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Access Permits

Contact Person:   Marc Lyons    498-5709    Send E-mail

Last Updated: September 16, 2013


Permitting emergency status has been cancelled and we are returning to normal operating procedures.

  • Access Permit
  • Larimer County regulates access to county roads to maintain safe traffic flow, road drainage facilities, and efficient use of the County's roads. An access is defined as any driveway that provides vehicular access to or from any County right-of-way. Requirements for accesses can be found in Chapter 9 of the Larimer County Urban Area Street Standards for areas included in city/town urban growth areas, and Chapter 10 of the Rural Area Road Standards for rural properties.

    Review and approval of an access permit may take up to 5 business days.

    An Access Permit is required for any access onto a:

    A change in use of existing access (as defined in the Larimer County Urban Area Street Standards, Chapter 9, and in the Rural Area Road Standards, Chapter 10, onto any of the above described roads (i.e. changing a field access to residential access) requires an Access Permit.

    NOTE: A Traffic Control Plan, developed by a certified traffic control company, must be submitted and implemented for all work performed within road rights-of-way, or that will directly affect the traveling public. Traffic Control Plan Approval Form

    An Access Permit is not required for any access onto:

    • Privately owned and maintained roads
    • Public Improvement District PID) roads (with any type of curb & gutter)
    • Publicly dedicated but privately maintained roads

    If you are unsure of whether an access permit is required, please contact Marc Lyons, Access and Utility Coordinator. His contact information is listed below.

    Review and approval of an access permit may take up to 5 business days.

    Additional information may be obtained by contacting:

    Marc Lyons
    Access and Utility Coordinator
    200 West Oak Street, Suite 3000
    P.O. Box 1190
    Fort Collins, CO 80522

    (970) 498-5709
    (970) 498-7986 (fax)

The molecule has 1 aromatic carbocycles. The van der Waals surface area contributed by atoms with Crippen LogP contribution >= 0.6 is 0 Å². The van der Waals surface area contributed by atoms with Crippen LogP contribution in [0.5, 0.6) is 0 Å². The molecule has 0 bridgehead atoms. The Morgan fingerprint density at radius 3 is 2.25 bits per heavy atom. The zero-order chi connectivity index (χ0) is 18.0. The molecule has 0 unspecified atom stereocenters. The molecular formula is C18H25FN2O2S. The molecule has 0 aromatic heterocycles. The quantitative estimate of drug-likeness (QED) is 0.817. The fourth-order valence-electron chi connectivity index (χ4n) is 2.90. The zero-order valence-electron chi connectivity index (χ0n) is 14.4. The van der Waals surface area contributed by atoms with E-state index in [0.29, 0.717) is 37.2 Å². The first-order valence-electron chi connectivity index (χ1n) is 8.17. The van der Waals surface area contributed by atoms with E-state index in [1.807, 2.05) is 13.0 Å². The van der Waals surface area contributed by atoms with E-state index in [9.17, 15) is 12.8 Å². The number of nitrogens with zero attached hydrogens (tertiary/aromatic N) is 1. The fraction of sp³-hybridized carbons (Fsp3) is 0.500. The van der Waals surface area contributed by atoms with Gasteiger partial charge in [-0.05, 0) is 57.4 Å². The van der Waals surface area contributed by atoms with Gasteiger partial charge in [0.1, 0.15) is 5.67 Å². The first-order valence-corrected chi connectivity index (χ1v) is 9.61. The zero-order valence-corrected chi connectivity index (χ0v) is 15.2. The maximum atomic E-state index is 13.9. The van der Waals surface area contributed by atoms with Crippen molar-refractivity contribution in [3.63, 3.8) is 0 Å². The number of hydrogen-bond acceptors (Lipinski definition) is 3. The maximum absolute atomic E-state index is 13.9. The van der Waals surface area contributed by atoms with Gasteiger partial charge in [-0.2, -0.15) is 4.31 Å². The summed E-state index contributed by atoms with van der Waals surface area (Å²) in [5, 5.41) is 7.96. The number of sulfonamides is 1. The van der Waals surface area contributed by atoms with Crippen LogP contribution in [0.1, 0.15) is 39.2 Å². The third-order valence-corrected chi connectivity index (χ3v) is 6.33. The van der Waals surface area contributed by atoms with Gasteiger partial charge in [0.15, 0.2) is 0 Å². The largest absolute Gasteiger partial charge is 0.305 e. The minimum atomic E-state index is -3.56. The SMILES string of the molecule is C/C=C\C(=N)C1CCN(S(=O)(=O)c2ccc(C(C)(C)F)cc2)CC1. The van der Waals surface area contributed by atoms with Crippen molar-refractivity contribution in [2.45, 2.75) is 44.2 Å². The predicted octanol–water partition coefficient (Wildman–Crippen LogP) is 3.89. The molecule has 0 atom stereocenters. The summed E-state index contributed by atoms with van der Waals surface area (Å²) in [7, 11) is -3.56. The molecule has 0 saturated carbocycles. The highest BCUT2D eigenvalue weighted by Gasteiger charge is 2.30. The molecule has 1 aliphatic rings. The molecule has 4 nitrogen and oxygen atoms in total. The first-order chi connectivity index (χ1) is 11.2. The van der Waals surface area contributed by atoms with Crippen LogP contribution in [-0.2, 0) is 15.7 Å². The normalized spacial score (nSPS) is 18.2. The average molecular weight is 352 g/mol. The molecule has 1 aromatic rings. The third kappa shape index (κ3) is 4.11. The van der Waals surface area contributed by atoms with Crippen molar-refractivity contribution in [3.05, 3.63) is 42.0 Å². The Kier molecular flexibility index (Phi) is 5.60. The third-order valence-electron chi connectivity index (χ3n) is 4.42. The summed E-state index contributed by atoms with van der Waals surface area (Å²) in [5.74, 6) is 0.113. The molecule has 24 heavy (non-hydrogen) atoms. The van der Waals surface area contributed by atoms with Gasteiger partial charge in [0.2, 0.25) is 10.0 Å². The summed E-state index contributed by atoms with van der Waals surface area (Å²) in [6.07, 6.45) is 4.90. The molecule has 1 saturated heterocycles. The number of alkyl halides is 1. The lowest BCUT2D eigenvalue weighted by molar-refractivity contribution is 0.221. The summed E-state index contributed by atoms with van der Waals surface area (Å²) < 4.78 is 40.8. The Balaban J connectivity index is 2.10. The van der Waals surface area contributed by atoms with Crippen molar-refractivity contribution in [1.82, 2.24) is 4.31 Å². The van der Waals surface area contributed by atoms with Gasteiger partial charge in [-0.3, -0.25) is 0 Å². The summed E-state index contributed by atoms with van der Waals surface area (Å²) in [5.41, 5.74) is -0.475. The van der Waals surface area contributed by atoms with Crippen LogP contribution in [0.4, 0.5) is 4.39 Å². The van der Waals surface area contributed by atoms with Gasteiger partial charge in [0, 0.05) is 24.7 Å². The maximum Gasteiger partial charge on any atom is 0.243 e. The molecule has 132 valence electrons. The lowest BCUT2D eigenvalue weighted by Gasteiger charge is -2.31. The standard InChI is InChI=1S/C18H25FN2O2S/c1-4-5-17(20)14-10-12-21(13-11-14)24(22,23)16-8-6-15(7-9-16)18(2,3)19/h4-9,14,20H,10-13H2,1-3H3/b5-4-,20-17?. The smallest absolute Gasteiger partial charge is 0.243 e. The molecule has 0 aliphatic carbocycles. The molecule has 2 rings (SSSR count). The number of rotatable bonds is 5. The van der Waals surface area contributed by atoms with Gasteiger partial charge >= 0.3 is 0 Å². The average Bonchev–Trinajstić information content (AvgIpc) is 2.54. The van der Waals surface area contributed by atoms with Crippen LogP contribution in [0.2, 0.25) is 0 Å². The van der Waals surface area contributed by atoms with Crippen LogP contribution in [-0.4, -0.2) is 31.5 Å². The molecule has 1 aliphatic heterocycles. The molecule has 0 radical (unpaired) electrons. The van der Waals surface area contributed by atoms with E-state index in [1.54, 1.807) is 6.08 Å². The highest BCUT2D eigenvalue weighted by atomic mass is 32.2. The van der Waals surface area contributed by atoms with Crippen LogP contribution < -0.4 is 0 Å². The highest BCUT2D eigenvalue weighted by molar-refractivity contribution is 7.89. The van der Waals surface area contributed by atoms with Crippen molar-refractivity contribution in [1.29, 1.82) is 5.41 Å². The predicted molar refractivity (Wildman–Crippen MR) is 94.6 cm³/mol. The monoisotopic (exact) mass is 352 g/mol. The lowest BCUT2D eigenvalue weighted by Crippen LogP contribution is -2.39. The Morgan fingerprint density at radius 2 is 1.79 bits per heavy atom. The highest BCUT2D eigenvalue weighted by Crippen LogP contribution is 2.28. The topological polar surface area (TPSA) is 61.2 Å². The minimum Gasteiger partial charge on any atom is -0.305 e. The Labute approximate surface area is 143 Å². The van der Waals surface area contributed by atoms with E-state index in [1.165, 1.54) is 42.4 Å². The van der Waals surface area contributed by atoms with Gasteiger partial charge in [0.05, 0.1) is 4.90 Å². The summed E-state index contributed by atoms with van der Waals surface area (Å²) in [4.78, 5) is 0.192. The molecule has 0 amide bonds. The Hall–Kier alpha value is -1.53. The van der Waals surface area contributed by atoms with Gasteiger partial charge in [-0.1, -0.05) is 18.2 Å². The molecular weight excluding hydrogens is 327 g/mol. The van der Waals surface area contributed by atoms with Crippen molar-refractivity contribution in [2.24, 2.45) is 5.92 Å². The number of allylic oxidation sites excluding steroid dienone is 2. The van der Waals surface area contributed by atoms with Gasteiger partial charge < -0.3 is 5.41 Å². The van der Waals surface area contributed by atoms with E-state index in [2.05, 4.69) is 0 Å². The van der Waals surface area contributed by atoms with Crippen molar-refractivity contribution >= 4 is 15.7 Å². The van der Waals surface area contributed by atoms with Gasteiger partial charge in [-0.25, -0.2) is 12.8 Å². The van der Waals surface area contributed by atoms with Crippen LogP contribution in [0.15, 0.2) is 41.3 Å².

E-Mail: lyonsma@co.larimer.co.us

    REMEMBER

    CALL BEFORE YOU DIG!
    1-800-922-1987
    or 811

    Utility Notification Center of Colorado

    Index to this page:

    Larimer County Urban Area Street Standards
    Rural Area Road Standards



    Frequently Asked Questions


    1. When do I need an access permit?
      What qualifies as an
      existing access?

      An access permit is required whenever a new access is proposed, an existing access is upgraded (paving, new culvert, etc), or a change in use of an existing access (i.e., changing a field access to a residential access, etc.) is requested. Acquisition of the permit is required before any work is done.

      An existing access must be a well defined roadway (no primitive 2-track roads, etc.) that meets current requirements for its type, as stated in Chapter 9 - Access Requirements and Criteria of the Larimer County Urban Area Street Standards and Chapter 10 - Access Requirements and Criteria of the Larimer County Rural Area Road Standards. The Residential/Commercial Typical Access handout provides easy to understand information on access requirements in Larimer County. Anything less than what is shown in these documents must be upgraded to meet those requirements and an access permit is required.

    2. How do I apply for a permit?

      Applications are available at the Larimer County Engineering Department, 200 W. Oak Street, Suite 3000, Fort Collins; or use the online application form. A legal recorded plat must accompany the permit. Application for an access permit is frequently a requirement of getting a building permit.